I agree with you about the necessary down time in chapter 18 for them to think about what happened and who the players are. (The seemingly endless camping scenes earlier in the book, not so much.)

    “It is only at this point, when they both seem to have a mutual interest in returning to one another, that Dumbledore’s spelled object can reunite them.”

    Interesting. I didn’t read it like this. Ron says he regretted it immediately, and Hermione was very upset by his leaving and wanted him to come back. Or did you mean Harry?

    To me, I read it as something about the power of names. It wasn’t until Hermione said Ron’s name (or called him) at the end of chapter 17 that the Deluminator began to “work” for Ron. He explains hearing Hermione’s voice at the end of chapter 19. Since Dumbledore was always on about calling Voldemort by his name, I kind of thought Dumbledore saw some sort of subtle magic in naming things and would have created the Deluminator to work based on that.

    • Jen says:

      I just thought that when she said his name, it was finally like she was expressing that she wanted him to come back. She was finally acknowledging his existence again. I’m not saying she didn’t miss him before. That was pretty obvious.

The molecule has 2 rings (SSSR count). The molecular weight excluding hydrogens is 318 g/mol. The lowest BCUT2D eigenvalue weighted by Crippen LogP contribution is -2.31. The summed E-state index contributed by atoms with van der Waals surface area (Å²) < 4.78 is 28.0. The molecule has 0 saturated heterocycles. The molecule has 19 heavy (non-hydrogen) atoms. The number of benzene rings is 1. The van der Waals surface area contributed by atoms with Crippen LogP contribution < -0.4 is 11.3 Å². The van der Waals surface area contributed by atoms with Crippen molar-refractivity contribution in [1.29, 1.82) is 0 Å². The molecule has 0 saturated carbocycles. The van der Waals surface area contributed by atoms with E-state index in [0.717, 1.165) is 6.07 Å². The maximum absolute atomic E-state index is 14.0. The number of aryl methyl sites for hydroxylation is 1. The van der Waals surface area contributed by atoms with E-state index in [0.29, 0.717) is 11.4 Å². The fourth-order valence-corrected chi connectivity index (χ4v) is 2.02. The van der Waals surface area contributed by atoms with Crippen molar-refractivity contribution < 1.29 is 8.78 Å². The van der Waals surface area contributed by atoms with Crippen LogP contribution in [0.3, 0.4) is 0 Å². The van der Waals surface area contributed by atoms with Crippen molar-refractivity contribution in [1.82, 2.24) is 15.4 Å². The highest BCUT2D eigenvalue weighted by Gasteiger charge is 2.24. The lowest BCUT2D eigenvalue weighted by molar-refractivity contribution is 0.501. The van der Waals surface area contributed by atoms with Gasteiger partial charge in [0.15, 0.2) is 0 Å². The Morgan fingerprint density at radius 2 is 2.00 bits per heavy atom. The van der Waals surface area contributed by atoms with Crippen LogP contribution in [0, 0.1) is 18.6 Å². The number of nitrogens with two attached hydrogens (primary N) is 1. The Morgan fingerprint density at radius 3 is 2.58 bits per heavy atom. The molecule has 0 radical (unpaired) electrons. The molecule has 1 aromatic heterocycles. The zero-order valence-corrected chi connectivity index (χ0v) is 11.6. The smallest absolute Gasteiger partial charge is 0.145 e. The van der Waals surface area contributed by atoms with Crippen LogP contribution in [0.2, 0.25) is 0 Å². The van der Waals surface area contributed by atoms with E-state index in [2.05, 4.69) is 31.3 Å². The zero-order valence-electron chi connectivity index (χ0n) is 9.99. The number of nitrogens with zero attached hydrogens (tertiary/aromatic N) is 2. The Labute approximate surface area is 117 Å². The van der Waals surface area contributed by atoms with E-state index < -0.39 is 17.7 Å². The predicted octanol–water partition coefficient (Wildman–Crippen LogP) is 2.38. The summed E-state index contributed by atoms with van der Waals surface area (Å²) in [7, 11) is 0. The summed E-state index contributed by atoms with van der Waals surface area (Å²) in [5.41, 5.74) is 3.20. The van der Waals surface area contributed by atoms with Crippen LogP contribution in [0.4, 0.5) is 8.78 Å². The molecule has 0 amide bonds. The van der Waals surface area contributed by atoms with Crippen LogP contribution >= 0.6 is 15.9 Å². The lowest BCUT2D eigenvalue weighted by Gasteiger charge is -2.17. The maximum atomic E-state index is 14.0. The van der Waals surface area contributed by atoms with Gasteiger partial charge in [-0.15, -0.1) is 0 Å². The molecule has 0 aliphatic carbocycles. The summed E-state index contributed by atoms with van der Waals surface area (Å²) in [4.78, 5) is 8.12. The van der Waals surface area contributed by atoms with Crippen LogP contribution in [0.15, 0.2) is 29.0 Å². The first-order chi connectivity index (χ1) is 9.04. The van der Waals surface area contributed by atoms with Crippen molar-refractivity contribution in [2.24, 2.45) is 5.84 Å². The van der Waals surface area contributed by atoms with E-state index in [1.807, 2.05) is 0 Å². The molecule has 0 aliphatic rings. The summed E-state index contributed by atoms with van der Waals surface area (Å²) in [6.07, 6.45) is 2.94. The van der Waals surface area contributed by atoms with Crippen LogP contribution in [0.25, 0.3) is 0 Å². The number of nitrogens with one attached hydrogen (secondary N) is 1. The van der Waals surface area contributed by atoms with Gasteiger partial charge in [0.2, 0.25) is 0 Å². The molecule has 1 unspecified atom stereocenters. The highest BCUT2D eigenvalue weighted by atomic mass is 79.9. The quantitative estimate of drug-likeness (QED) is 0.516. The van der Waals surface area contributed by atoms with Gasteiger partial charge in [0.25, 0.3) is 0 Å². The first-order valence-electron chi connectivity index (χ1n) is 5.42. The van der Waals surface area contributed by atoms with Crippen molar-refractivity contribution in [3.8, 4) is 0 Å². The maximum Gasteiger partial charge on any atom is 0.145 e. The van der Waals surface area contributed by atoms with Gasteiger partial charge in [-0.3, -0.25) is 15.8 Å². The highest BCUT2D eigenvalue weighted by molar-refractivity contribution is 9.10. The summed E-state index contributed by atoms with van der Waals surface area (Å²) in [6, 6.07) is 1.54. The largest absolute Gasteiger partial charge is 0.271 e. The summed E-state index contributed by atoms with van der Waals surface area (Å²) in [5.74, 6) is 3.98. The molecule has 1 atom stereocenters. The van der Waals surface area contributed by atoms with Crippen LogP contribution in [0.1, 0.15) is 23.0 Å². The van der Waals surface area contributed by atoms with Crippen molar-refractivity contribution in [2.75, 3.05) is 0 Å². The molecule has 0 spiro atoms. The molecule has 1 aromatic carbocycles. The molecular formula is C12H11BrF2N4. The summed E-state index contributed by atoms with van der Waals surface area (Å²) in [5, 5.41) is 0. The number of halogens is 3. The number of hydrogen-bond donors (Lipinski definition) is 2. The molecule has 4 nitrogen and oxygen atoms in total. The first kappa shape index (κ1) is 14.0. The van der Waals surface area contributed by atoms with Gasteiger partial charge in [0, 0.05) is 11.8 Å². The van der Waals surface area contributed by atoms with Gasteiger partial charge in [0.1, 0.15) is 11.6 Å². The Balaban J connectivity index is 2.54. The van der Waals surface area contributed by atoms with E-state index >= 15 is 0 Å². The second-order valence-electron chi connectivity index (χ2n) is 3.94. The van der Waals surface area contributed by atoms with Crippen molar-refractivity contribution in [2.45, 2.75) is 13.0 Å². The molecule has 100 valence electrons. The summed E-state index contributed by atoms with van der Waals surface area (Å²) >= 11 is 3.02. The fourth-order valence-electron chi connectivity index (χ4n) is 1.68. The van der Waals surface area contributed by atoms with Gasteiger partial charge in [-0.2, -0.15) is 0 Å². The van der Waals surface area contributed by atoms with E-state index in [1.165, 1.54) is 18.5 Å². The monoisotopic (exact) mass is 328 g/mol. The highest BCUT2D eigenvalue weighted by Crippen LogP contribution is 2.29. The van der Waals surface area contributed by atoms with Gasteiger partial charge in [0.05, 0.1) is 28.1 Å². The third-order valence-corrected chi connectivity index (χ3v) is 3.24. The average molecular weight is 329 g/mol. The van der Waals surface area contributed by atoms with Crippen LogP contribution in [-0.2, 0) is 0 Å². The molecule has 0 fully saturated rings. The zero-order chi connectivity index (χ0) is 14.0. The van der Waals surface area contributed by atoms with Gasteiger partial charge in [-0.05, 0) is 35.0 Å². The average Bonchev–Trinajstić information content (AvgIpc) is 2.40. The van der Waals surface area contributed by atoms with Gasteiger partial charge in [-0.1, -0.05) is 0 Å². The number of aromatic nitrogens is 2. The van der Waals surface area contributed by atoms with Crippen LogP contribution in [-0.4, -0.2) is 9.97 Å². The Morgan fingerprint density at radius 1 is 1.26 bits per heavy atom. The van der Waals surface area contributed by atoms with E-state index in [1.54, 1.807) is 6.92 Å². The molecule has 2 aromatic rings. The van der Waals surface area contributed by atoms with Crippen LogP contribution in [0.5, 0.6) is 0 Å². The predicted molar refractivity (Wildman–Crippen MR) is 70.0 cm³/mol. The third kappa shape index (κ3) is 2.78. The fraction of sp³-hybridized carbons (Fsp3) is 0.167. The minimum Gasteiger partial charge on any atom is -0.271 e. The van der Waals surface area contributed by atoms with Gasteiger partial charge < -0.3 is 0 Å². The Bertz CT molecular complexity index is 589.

• emmawolf says:

        I guess I misread your post. When you said “It is only at this point, when they both seem to have a mutual interest in returning to one another, that Dumbledore’s spelled object can reunite them.” I interpreted it as her saying his name being the point when they both had a mutual interest in Ron’s reappearance. Clearly I did misread, as I missed what you had said about the magic in a name.

        Still, it’s my interpretation that it was more name calling that the expression. Especially in the context of how/why she said his name (which is why it kinda bugged me in the movie that Harry told Ron that Hermione had called his name in her sleep, IIRC). Then again, I apparently can’t read, so there’s that.

        • Jen says:

          I am saying that it is the name. The spell is 100% based on his name, and this is how it measures their willingness to reunite. Like she is calling to him by finally saying his name. I am not sure the deluminator is smart enough to know any other way.